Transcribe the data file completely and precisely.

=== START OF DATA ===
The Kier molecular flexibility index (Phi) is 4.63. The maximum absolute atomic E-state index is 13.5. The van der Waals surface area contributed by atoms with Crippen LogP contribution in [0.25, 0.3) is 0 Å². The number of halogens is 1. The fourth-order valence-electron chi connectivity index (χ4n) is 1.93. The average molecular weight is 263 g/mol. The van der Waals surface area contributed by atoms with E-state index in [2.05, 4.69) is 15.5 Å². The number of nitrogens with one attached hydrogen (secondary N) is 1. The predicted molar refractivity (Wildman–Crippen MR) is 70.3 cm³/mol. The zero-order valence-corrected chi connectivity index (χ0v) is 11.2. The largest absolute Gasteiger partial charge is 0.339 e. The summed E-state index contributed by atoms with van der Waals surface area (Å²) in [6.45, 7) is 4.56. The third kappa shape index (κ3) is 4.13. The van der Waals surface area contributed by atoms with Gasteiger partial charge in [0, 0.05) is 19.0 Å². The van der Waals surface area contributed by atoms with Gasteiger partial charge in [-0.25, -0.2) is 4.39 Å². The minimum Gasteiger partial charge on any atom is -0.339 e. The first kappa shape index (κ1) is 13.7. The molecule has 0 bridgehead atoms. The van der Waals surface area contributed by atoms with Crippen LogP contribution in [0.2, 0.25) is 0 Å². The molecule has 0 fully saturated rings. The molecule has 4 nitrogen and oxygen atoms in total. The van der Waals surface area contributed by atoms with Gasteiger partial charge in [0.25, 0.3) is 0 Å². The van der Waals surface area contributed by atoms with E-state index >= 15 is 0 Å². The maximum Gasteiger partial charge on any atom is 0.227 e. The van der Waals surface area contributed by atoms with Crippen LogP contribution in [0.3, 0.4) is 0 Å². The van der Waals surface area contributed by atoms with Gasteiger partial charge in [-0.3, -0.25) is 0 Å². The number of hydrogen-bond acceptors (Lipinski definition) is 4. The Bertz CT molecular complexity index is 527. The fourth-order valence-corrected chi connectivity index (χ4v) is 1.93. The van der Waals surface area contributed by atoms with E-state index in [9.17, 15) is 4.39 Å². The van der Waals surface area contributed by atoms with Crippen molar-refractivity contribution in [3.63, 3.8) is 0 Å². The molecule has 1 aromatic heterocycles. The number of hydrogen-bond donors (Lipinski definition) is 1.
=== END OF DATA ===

The Kier molecular flexibility index (Phi) is 4.63. The maximum absolute atomic E-state index is 13.5. The van der Waals surface area contributed by atoms with Crippen LogP contribution in [0.25, 0.3) is 0 Å². The number of halogens is 1. The fourth-order valence-electron chi connectivity index (χ4n) is 1.93. The average molecular weight is 263 g/mol. The van der Waals surface area contributed by atoms with E-state index in [2.05, 4.69) is 15.5 Å². The number of nitrogens with one attached hydrogen (secondary N) is 1. The predicted molar refractivity (Wildman–Crippen MR) is 70.3 cm³/mol. The zero-order valence-corrected chi connectivity index (χ0v) is 11.2. The largest absolute Gasteiger partial charge is 0.339 e. The summed E-state index contributed by atoms with van der Waals surface area (Å²) in [6.45, 7) is 4.56. The third kappa shape index (κ3) is 4.13. The van der Waals surface area contributed by atoms with Gasteiger partial charge in [0, 0.05) is 19.0 Å². The van der Waals surface area contributed by atoms with Gasteiger partial charge in [-0.25, -0.2) is 4.39 Å². The minimum Gasteiger partial charge on any atom is -0.339 e. The first kappa shape index (κ1) is 13.7. The molecule has 0 bridgehead atoms. The van der Waals surface area contributed by atoms with Crippen LogP contribution in [0.2, 0.25) is 0 Å². The molecule has 0 fully saturated rings. The molecule has 4 nitrogen and oxygen atoms in total. The van der Waals surface area contributed by atoms with Gasteiger partial charge in [0.25, 0.3) is 0 Å². The van der Waals surface area contributed by atoms with E-state index >= 15 is 0 Å². The maximum Gasteiger partial charge on any atom is 0.227 e. The van der Waals surface area contributed by atoms with Crippen LogP contribution in [0.3, 0.4) is 0 Å². The van der Waals surface area contributed by atoms with Gasteiger partial charge in [-0.3, -0.25) is 0 Å². The number of hydrogen-bond acceptors (Lipinski definition) is 4. The Bertz CT molecular complexity index is 527. The fourth-order valence-corrected chi connectivity index (χ4v) is 1.93. The van der Waals surface area contributed by atoms with E-state index in [9.17, 15) is 4.39 Å². The van der Waals surface area contributed by atoms with Crippen molar-refractivity contribution in [3.63, 3.8) is 0 Å². The molecule has 1 aromatic heterocycles. The number of hydrogen-bond donors (Lipinski definition) is 1.